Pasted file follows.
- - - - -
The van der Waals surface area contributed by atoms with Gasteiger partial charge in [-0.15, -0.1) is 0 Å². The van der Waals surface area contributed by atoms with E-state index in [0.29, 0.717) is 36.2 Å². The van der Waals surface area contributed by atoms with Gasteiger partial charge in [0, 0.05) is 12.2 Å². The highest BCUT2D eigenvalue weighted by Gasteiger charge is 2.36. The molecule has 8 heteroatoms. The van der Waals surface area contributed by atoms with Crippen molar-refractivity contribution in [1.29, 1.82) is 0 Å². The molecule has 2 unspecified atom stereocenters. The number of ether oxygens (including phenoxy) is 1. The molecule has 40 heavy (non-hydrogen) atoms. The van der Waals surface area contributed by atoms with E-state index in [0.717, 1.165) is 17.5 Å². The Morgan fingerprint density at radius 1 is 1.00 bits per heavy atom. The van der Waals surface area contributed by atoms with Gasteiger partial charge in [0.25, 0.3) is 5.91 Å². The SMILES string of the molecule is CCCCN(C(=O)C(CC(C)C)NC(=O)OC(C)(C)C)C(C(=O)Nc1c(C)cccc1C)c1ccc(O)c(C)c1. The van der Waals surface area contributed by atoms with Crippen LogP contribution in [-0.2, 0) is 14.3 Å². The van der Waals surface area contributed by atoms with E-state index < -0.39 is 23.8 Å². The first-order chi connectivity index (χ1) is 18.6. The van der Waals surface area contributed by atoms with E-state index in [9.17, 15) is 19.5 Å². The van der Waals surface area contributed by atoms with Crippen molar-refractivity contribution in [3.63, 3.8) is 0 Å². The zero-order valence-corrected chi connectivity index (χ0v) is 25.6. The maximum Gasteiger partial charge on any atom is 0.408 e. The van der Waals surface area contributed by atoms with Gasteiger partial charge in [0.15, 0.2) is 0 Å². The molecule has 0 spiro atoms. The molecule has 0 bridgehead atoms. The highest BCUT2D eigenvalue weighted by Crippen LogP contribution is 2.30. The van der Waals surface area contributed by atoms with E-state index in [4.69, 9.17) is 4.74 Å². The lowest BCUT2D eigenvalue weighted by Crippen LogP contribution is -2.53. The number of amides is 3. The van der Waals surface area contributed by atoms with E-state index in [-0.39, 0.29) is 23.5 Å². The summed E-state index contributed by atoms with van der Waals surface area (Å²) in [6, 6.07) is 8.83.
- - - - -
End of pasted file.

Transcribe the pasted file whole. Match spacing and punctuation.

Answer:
The van der Waals surface area contributed by atoms with Gasteiger partial charge in [-0.15, -0.1) is 0 Å². The van der Waals surface area contributed by atoms with E-state index in [0.29, 0.717) is 36.2 Å². The van der Waals surface area contributed by atoms with Gasteiger partial charge in [0, 0.05) is 12.2 Å². The highest BCUT2D eigenvalue weighted by Gasteiger charge is 2.36. The molecule has 8 heteroatoms. The van der Waals surface area contributed by atoms with Crippen molar-refractivity contribution in [1.29, 1.82) is 0 Å². The molecule has 2 unspecified atom stereocenters. The number of ether oxygens (including phenoxy) is 1. The molecule has 40 heavy (non-hydrogen) atoms. The van der Waals surface area contributed by atoms with E-state index in [0.717, 1.165) is 17.5 Å². The Morgan fingerprint density at radius 1 is 1.00 bits per heavy atom. The van der Waals surface area contributed by atoms with Gasteiger partial charge in [0.25, 0.3) is 5.91 Å². The SMILES string of the molecule is CCCCN(C(=O)C(CC(C)C)NC(=O)OC(C)(C)C)C(C(=O)Nc1c(C)cccc1C)c1ccc(O)c(C)c1. The van der Waals surface area contributed by atoms with Crippen LogP contribution in [-0.2, 0) is 14.3 Å². The van der Waals surface area contributed by atoms with E-state index < -0.39 is 23.8 Å². The first-order chi connectivity index (χ1) is 18.6. The van der Waals surface area contributed by atoms with E-state index in [9.17, 15) is 19.5 Å². The van der Waals surface area contributed by atoms with Crippen molar-refractivity contribution in [3.63, 3.8) is 0 Å². The zero-order valence-corrected chi connectivity index (χ0v) is 25.6. The maximum Gasteiger partial charge on any atom is 0.408 e. The van der Waals surface area contributed by atoms with Gasteiger partial charge in [0.15, 0.2) is 0 Å². The molecule has 0 spiro atoms. The molecule has 0 bridgehead atoms. The highest BCUT2D eigenvalue weighted by Crippen LogP contribution is 2.30. The van der Waals surface area contributed by atoms with E-state index in [4.69, 9.17) is 4.74 Å². The lowest BCUT2D eigenvalue weighted by Crippen LogP contribution is -2.53. The number of amides is 3. The van der Waals surface area contributed by atoms with E-state index in [-0.39, 0.29) is 23.5 Å². The summed E-state index contributed by atoms with van der Waals surface area (Å²) in [6, 6.07) is 8.83.